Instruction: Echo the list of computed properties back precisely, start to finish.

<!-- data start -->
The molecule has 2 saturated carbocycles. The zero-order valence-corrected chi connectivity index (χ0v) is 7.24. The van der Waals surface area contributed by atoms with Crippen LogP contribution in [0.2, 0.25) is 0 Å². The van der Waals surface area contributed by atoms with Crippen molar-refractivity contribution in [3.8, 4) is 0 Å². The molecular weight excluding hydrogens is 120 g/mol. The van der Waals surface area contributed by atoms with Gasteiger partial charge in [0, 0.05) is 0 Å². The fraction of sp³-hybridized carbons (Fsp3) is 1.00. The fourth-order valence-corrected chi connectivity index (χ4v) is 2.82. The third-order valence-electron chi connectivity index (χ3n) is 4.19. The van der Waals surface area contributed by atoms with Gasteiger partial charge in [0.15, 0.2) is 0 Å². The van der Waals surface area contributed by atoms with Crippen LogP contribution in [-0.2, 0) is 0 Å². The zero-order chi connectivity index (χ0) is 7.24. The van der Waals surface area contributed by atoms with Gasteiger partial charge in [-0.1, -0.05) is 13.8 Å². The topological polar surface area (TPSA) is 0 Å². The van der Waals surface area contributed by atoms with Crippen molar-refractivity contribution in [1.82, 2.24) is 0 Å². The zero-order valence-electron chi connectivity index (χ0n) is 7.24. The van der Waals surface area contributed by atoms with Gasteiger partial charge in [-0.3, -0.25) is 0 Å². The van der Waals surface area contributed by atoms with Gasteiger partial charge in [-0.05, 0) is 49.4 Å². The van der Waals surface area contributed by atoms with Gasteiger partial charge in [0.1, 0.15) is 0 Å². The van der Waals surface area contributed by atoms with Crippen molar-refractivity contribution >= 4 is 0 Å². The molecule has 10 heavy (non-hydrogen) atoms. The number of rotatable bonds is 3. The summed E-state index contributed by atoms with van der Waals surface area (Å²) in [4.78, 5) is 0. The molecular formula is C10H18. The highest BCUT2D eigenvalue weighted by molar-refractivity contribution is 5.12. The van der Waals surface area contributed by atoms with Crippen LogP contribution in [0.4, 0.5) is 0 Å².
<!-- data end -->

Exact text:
The molecule has 2 saturated carbocycles. The zero-order valence-corrected chi connectivity index (χ0v) is 7.24. The van der Waals surface area contributed by atoms with Crippen LogP contribution in [0.2, 0.25) is 0 Å². The van der Waals surface area contributed by atoms with Crippen molar-refractivity contribution in [3.8, 4) is 0 Å². The molecular weight excluding hydrogens is 120 g/mol. The van der Waals surface area contributed by atoms with Gasteiger partial charge in [0, 0.05) is 0 Å². The fraction of sp³-hybridized carbons (Fsp3) is 1.00. The fourth-order valence-corrected chi connectivity index (χ4v) is 2.82. The third-order valence-electron chi connectivity index (χ3n) is 4.19. The van der Waals surface area contributed by atoms with Gasteiger partial charge in [0.15, 0.2) is 0 Å². The van der Waals surface area contributed by atoms with Crippen LogP contribution in [-0.2, 0) is 0 Å². The zero-order chi connectivity index (χ0) is 7.24. The van der Waals surface area contributed by atoms with Gasteiger partial charge in [-0.1, -0.05) is 13.8 Å². The topological polar surface area (TPSA) is 0 Å². The van der Waals surface area contributed by atoms with Crippen molar-refractivity contribution in [1.82, 2.24) is 0 Å². The zero-order valence-electron chi connectivity index (χ0n) is 7.24. The van der Waals surface area contributed by atoms with Gasteiger partial charge in [-0.3, -0.25) is 0 Å². The van der Waals surface area contributed by atoms with Gasteiger partial charge in [-0.05, 0) is 49.4 Å². The van der Waals surface area contributed by atoms with Gasteiger partial charge in [0.1, 0.15) is 0 Å². The van der Waals surface area contributed by atoms with Crippen molar-refractivity contribution >= 4 is 0 Å². The molecule has 10 heavy (non-hydrogen) atoms. The number of rotatable bonds is 3. The summed E-state index contributed by atoms with van der Waals surface area (Å²) in [4.78, 5) is 0. The molecular formula is C10H18. The highest BCUT2D eigenvalue weighted by molar-refractivity contribution is 5.12. The van der Waals surface area contributed by atoms with Crippen LogP contribution in [0.4, 0.5) is 0 Å².